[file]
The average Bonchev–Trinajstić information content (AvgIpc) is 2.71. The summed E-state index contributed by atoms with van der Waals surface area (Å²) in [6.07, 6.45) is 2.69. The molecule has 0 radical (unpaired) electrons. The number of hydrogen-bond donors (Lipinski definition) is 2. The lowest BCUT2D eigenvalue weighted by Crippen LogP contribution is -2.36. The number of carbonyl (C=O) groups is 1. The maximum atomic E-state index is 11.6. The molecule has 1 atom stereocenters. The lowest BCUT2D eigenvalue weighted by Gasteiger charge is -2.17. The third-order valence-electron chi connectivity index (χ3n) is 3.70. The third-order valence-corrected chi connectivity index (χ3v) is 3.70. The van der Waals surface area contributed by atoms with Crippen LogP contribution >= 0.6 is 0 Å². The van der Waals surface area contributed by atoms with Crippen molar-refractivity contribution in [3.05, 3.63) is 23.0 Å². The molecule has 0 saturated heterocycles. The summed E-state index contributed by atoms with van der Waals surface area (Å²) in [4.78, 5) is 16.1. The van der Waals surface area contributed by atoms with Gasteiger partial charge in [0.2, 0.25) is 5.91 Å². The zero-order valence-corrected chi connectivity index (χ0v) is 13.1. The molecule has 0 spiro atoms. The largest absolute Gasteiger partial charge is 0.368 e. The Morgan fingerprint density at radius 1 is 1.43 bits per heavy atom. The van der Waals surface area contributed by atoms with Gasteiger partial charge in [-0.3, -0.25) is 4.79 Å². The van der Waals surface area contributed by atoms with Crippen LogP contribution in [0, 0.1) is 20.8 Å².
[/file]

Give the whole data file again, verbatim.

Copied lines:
The average Bonchev–Trinajstić information content (AvgIpc) is 2.71. The summed E-state index contributed by atoms with van der Waals surface area (Å²) in [6.07, 6.45) is 2.69. The molecule has 0 radical (unpaired) electrons. The number of hydrogen-bond donors (Lipinski definition) is 2. The lowest BCUT2D eigenvalue weighted by Crippen LogP contribution is -2.36. The number of carbonyl (C=O) groups is 1. The maximum atomic E-state index is 11.6. The molecule has 1 atom stereocenters. The lowest BCUT2D eigenvalue weighted by Gasteiger charge is -2.17. The third-order valence-electron chi connectivity index (χ3n) is 3.70. The third-order valence-corrected chi connectivity index (χ3v) is 3.70. The van der Waals surface area contributed by atoms with Crippen LogP contribution >= 0.6 is 0 Å². The van der Waals surface area contributed by atoms with Crippen molar-refractivity contribution in [3.05, 3.63) is 23.0 Å². The molecule has 0 saturated heterocycles. The summed E-state index contributed by atoms with van der Waals surface area (Å²) in [4.78, 5) is 16.1. The van der Waals surface area contributed by atoms with Gasteiger partial charge in [0.2, 0.25) is 5.91 Å². The zero-order valence-corrected chi connectivity index (χ0v) is 13.1. The molecule has 0 spiro atoms. The largest absolute Gasteiger partial charge is 0.368 e. The Morgan fingerprint density at radius 1 is 1.43 bits per heavy atom. The van der Waals surface area contributed by atoms with Gasteiger partial charge in [-0.3, -0.25) is 4.79 Å². The van der Waals surface area contributed by atoms with Crippen LogP contribution in [0, 0.1) is 20.8 Å².